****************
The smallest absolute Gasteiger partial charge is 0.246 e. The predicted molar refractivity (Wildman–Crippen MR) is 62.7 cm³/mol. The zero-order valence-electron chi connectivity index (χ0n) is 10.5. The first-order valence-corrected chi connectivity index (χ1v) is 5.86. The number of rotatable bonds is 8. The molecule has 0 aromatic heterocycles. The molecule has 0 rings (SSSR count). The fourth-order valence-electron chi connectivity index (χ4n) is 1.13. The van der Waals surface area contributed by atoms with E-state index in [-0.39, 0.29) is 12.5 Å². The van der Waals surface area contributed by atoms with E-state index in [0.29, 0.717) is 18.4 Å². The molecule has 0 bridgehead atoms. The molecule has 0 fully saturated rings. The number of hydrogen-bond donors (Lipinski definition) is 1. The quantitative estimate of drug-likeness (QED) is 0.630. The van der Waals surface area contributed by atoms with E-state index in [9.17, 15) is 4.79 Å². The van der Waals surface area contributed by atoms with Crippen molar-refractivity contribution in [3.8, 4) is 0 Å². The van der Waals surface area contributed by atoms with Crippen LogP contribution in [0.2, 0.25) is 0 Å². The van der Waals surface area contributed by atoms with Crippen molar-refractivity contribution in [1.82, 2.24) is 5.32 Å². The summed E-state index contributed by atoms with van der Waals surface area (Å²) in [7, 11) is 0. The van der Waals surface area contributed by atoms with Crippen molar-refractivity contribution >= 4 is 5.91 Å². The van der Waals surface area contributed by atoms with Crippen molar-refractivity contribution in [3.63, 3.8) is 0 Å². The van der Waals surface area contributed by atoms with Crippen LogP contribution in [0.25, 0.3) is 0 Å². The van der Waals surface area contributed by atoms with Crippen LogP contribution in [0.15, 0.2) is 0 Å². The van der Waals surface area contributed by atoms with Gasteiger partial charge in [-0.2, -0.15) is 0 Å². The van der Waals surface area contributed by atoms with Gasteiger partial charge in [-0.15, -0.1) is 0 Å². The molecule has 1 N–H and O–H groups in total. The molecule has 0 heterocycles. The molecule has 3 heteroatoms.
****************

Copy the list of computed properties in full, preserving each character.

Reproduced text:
The smallest absolute Gasteiger partial charge is 0.246 e. The predicted molar refractivity (Wildman–Crippen MR) is 62.7 cm³/mol. The zero-order valence-electron chi connectivity index (χ0n) is 10.5. The first-order valence-corrected chi connectivity index (χ1v) is 5.86. The number of rotatable bonds is 8. The molecule has 0 aromatic heterocycles. The molecule has 0 rings (SSSR count). The fourth-order valence-electron chi connectivity index (χ4n) is 1.13. The van der Waals surface area contributed by atoms with E-state index in [-0.39, 0.29) is 12.5 Å². The van der Waals surface area contributed by atoms with E-state index in [0.29, 0.717) is 18.4 Å². The molecule has 0 bridgehead atoms. The molecule has 0 fully saturated rings. The number of hydrogen-bond donors (Lipinski definition) is 1. The quantitative estimate of drug-likeness (QED) is 0.630. The van der Waals surface area contributed by atoms with E-state index in [9.17, 15) is 4.79 Å². The van der Waals surface area contributed by atoms with Crippen molar-refractivity contribution in [3.8, 4) is 0 Å². The van der Waals surface area contributed by atoms with Crippen LogP contribution in [0.2, 0.25) is 0 Å². The van der Waals surface area contributed by atoms with Crippen molar-refractivity contribution in [1.82, 2.24) is 5.32 Å². The summed E-state index contributed by atoms with van der Waals surface area (Å²) in [7, 11) is 0. The van der Waals surface area contributed by atoms with Crippen molar-refractivity contribution >= 4 is 5.91 Å². The van der Waals surface area contributed by atoms with Crippen molar-refractivity contribution in [3.63, 3.8) is 0 Å². The van der Waals surface area contributed by atoms with Crippen LogP contribution in [0.25, 0.3) is 0 Å². The van der Waals surface area contributed by atoms with Crippen LogP contribution in [0.15, 0.2) is 0 Å². The van der Waals surface area contributed by atoms with Gasteiger partial charge in [-0.2, -0.15) is 0 Å². The van der Waals surface area contributed by atoms with Gasteiger partial charge in [-0.15, -0.1) is 0 Å². The molecule has 1 N–H and O–H groups in total. The molecule has 0 heterocycles. The molecule has 3 heteroatoms.